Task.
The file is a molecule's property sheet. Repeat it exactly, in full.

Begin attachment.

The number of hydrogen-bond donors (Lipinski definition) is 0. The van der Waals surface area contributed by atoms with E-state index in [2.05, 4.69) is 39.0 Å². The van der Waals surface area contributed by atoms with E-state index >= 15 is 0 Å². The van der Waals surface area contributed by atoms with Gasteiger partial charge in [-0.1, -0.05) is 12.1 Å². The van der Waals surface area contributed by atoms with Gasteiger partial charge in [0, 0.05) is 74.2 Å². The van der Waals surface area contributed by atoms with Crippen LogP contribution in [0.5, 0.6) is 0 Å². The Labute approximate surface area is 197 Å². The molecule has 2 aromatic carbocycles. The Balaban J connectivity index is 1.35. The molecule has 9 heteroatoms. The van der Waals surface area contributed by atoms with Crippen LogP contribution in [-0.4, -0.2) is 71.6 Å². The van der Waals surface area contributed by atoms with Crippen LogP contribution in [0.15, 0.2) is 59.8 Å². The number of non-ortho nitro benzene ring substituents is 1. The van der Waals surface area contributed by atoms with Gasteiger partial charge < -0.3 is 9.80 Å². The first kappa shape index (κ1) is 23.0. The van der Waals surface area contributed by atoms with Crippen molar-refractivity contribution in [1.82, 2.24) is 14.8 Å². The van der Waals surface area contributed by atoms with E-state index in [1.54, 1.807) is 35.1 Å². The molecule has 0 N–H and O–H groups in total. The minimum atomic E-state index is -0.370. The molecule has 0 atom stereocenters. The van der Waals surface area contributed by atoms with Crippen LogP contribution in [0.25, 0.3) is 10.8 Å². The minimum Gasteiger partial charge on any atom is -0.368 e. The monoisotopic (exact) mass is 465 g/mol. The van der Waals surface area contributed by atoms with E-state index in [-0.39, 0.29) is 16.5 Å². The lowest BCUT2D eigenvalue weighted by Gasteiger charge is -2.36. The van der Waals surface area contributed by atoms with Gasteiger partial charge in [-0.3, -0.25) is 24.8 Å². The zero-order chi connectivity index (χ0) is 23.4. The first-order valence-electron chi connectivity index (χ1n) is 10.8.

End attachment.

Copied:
The number of hydrogen-bond donors (Lipinski definition) is 0. The van der Waals surface area contributed by atoms with E-state index in [2.05, 4.69) is 39.0 Å². The van der Waals surface area contributed by atoms with E-state index >= 15 is 0 Å². The van der Waals surface area contributed by atoms with Gasteiger partial charge in [-0.1, -0.05) is 12.1 Å². The van der Waals surface area contributed by atoms with Gasteiger partial charge in [0, 0.05) is 74.2 Å². The van der Waals surface area contributed by atoms with Crippen LogP contribution in [0.5, 0.6) is 0 Å². The Labute approximate surface area is 197 Å². The molecule has 2 aromatic carbocycles. The Balaban J connectivity index is 1.35. The molecule has 9 heteroatoms. The van der Waals surface area contributed by atoms with Crippen LogP contribution in [-0.4, -0.2) is 71.6 Å². The van der Waals surface area contributed by atoms with Crippen LogP contribution in [0.15, 0.2) is 59.8 Å². The number of non-ortho nitro benzene ring substituents is 1. The van der Waals surface area contributed by atoms with Gasteiger partial charge < -0.3 is 9.80 Å². The first kappa shape index (κ1) is 23.0. The van der Waals surface area contributed by atoms with Crippen molar-refractivity contribution in [1.82, 2.24) is 14.8 Å². The van der Waals surface area contributed by atoms with E-state index in [1.54, 1.807) is 35.1 Å². The molecule has 0 N–H and O–H groups in total. The minimum atomic E-state index is -0.370. The molecule has 0 atom stereocenters. The van der Waals surface area contributed by atoms with Crippen LogP contribution in [0.25, 0.3) is 10.8 Å². The minimum Gasteiger partial charge on any atom is -0.368 e. The monoisotopic (exact) mass is 465 g/mol. The van der Waals surface area contributed by atoms with E-state index in [-0.39, 0.29) is 16.5 Å². The lowest BCUT2D eigenvalue weighted by Gasteiger charge is -2.36. The van der Waals surface area contributed by atoms with Gasteiger partial charge in [-0.3, -0.25) is 24.8 Å². The zero-order chi connectivity index (χ0) is 23.4. The first-order valence-electron chi connectivity index (χ1n) is 10.8.